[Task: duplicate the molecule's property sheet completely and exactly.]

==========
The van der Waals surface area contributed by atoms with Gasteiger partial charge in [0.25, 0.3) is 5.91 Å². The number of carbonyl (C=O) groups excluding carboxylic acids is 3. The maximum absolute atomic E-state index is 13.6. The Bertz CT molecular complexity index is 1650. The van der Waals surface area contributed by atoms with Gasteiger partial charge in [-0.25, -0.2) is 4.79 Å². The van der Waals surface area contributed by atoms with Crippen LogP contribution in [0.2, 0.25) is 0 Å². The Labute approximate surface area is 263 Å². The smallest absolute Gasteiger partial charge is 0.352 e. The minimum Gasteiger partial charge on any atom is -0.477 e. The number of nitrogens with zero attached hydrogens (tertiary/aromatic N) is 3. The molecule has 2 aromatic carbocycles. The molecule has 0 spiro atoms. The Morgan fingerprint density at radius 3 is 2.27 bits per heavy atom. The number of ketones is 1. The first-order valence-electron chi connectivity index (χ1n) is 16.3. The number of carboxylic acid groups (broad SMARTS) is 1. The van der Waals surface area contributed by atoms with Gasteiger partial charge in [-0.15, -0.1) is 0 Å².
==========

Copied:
The van der Waals surface area contributed by atoms with Gasteiger partial charge in [0.25, 0.3) is 5.91 Å². The number of carbonyl (C=O) groups excluding carboxylic acids is 3. The maximum absolute atomic E-state index is 13.6. The Bertz CT molecular complexity index is 1650. The van der Waals surface area contributed by atoms with Gasteiger partial charge in [-0.25, -0.2) is 4.79 Å². The van der Waals surface area contributed by atoms with Crippen LogP contribution in [0.2, 0.25) is 0 Å². The Labute approximate surface area is 263 Å². The smallest absolute Gasteiger partial charge is 0.352 e. The minimum Gasteiger partial charge on any atom is -0.477 e. The number of nitrogens with zero attached hydrogens (tertiary/aromatic N) is 3. The molecule has 2 aromatic carbocycles. The molecule has 0 spiro atoms. The Morgan fingerprint density at radius 3 is 2.27 bits per heavy atom. The number of ketones is 1. The first-order valence-electron chi connectivity index (χ1n) is 16.3. The number of carboxylic acid groups (broad SMARTS) is 1. The van der Waals surface area contributed by atoms with Gasteiger partial charge in [-0.15, -0.1) is 0 Å².